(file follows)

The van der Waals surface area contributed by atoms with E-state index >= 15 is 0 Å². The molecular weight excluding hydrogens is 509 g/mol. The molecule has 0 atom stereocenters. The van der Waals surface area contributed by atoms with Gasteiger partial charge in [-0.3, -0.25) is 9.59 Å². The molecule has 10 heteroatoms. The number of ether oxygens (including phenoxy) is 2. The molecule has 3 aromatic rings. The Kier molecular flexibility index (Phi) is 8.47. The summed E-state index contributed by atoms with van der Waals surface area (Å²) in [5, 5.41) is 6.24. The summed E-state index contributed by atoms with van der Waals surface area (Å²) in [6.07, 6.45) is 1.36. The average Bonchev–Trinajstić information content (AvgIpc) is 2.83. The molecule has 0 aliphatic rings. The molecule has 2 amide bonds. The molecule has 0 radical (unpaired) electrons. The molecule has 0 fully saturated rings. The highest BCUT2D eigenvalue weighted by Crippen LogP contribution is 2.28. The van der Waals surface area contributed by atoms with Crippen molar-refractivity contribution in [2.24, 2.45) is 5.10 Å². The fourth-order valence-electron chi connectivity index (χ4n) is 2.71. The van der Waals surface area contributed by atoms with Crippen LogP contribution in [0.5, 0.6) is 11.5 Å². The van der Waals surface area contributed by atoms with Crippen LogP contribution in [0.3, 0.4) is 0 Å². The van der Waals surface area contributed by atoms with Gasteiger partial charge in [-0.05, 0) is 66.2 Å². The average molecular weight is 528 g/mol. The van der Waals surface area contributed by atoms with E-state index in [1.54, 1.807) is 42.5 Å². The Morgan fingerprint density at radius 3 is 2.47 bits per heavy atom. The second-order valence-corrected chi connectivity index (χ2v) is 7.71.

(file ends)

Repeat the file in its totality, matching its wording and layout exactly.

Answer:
The van der Waals surface area contributed by atoms with E-state index >= 15 is 0 Å². The molecular weight excluding hydrogens is 509 g/mol. The molecule has 0 atom stereocenters. The van der Waals surface area contributed by atoms with Gasteiger partial charge in [-0.3, -0.25) is 9.59 Å². The molecule has 10 heteroatoms. The number of ether oxygens (including phenoxy) is 2. The molecule has 3 aromatic rings. The Kier molecular flexibility index (Phi) is 8.47. The summed E-state index contributed by atoms with van der Waals surface area (Å²) in [5, 5.41) is 6.24. The summed E-state index contributed by atoms with van der Waals surface area (Å²) in [6.07, 6.45) is 1.36. The average Bonchev–Trinajstić information content (AvgIpc) is 2.83. The molecule has 0 aliphatic rings. The molecule has 2 amide bonds. The molecule has 0 radical (unpaired) electrons. The molecule has 0 fully saturated rings. The highest BCUT2D eigenvalue weighted by Crippen LogP contribution is 2.28. The van der Waals surface area contributed by atoms with Crippen molar-refractivity contribution in [2.24, 2.45) is 5.10 Å². The fourth-order valence-electron chi connectivity index (χ4n) is 2.71. The van der Waals surface area contributed by atoms with Crippen LogP contribution in [0.5, 0.6) is 11.5 Å². The van der Waals surface area contributed by atoms with Crippen LogP contribution in [0.3, 0.4) is 0 Å². The van der Waals surface area contributed by atoms with Gasteiger partial charge in [-0.05, 0) is 66.2 Å². The average molecular weight is 528 g/mol. The van der Waals surface area contributed by atoms with E-state index in [1.54, 1.807) is 42.5 Å². The Morgan fingerprint density at radius 3 is 2.47 bits per heavy atom. The second-order valence-corrected chi connectivity index (χ2v) is 7.71.